Good Politics = Boring Politics
24 Jun 2020
Good Politics = Boring Politics
For a while now I’ve been plagued by concerns about gruesome, bitter, toxic politics - fuelled by petty insults, shifting the blame and blatant intellectual dishonesty. Politics have become not so much about informed discussions on the merits of ideas, but instead scoring points in a popularity contest and feeding into the confirmation biases of the existing bases of support. Now, this is not news to anybody. I want to reiterate the importance of integrity and honesty in the serious matter that everything political is. Further, I want to highlight particular habits modern-day politicos practice, why they are harmful and how they can be avoided. And lastly, issue a cautious message of hope about a better potential future where politics can indeed be good.
So, back to the basics: ask anyone in your friendship circle or strangers online what politics means to them, and hardly anyone will say that it’s a good thing which is working as intended - being a facilitator for the interests of the real people to be heard and their needs to be met. What you will hear more often are comparisons to the theatre, to a private school debating club - that’s about the big boys and girls over in Westminster. But the other, arguably more worrying side, is that grassroots activists, community organisers, “the little people” in politics aren’t spared the negative attitudes either. In short, the public was alienated; the public is rightly reluctant; the public is frustrated.
Now, this is where some may disagree with me. I do not believe we should (as politically engaged people) look down upon those who aren’t politically engaged. Privately there have been too many instances of that kind of feeling of superiority in the various political circles I frequent. What we should instead be doing is asking our friends, families, strangers on the internet why they are not engaged in politics and politely attempt to persuade them to do so. There are too many reasons to be listed even if some overlap to an extent. I am instead making a case for a universal remedy - being honest, being serious and leading by example.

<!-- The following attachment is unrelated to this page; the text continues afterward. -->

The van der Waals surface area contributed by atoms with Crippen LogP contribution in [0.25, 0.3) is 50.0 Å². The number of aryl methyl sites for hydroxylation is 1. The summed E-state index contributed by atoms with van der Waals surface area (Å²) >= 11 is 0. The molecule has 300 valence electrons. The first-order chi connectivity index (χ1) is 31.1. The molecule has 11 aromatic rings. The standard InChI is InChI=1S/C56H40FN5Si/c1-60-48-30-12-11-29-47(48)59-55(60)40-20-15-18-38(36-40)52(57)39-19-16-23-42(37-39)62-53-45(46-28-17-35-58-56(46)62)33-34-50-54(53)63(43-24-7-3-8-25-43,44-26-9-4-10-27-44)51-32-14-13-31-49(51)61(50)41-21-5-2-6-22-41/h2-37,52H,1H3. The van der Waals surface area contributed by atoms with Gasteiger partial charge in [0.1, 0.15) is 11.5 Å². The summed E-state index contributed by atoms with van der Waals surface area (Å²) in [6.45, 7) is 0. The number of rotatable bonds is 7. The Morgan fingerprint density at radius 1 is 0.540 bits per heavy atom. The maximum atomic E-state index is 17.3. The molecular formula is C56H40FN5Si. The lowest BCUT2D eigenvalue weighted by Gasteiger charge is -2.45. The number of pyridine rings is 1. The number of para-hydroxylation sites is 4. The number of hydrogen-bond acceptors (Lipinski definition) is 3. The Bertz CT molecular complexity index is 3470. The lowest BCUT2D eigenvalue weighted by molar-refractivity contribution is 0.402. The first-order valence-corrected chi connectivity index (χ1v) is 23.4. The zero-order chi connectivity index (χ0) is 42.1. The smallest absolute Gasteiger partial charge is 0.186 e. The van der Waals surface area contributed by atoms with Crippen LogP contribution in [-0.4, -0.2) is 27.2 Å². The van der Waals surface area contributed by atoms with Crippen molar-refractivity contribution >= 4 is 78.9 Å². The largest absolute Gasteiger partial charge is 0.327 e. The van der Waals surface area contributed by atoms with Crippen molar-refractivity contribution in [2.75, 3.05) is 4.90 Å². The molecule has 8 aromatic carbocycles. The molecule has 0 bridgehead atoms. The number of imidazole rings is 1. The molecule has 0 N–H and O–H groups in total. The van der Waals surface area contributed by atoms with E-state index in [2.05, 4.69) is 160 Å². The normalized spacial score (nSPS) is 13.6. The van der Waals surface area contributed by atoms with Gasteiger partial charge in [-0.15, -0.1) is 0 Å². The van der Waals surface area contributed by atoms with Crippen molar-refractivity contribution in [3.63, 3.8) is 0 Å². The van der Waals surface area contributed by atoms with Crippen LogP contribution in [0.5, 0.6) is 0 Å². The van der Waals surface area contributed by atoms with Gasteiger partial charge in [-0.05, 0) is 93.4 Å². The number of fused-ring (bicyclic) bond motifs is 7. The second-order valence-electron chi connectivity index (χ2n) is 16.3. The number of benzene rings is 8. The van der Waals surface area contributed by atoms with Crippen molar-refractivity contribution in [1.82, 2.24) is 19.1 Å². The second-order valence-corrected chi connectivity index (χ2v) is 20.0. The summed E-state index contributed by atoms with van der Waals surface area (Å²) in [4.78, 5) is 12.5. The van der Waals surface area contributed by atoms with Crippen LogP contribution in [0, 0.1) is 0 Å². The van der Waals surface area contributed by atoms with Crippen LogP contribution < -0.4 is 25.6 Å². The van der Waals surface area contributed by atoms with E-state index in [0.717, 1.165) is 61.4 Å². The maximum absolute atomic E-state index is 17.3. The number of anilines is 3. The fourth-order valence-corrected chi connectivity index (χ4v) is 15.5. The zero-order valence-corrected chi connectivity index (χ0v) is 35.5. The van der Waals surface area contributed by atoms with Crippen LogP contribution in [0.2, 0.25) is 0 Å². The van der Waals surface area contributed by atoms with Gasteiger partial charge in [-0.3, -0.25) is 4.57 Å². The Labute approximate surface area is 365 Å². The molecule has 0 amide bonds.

There are several habits, exercised by political people all across the political spectrum which are harmful to the image and the principle of politics, yet can be fixed quite easily. Case study - Twitter politics. The limited number of characters is not always a good thing: the points are oversimplified, exaggerated, tailored to the audience on one side of the political debate. A good example is Bernie Sanders’ reply to a The Week tweet - “The world’s first trillionaire would be caused to celebrate” - is a simple “No”. I agree with the sentiment wholeheartedly, and I think it is powerful. But put yourself in the shoes of anyone who believes in trickle-down economics or isn’t fully informed around the debate and wants to learn more. The tweet will come across as dismissive, uniformed, and as some kind of a platitude. Again, you may disagree, but I think a much better phrasing could have been something along the lines of: “I do not think so because this is a manifestation of growing inequality under the capitalist system wherein around 100 individuals accumulate wealth enough to sustain millions dying in poverty for life. This is an opportunity to revitalise the debate on the fairer distribution of wealth.” Two hundred eighty characters of respectfully disagreeing with the opinion, summarising your own, providing alternative discussion points. Of course, this may never be as “iconic” or as exciting as the original tweet, but it doesn’t need to. Clearer communication leaves less room for misunderstanding and personal attacks - utterly irrelevant to the serious question of inequality. The threads of argument around whether Bernie Sanders is an uneducated lunatic are far longer than ones with meaningful discussions and sharing helpful learning resources.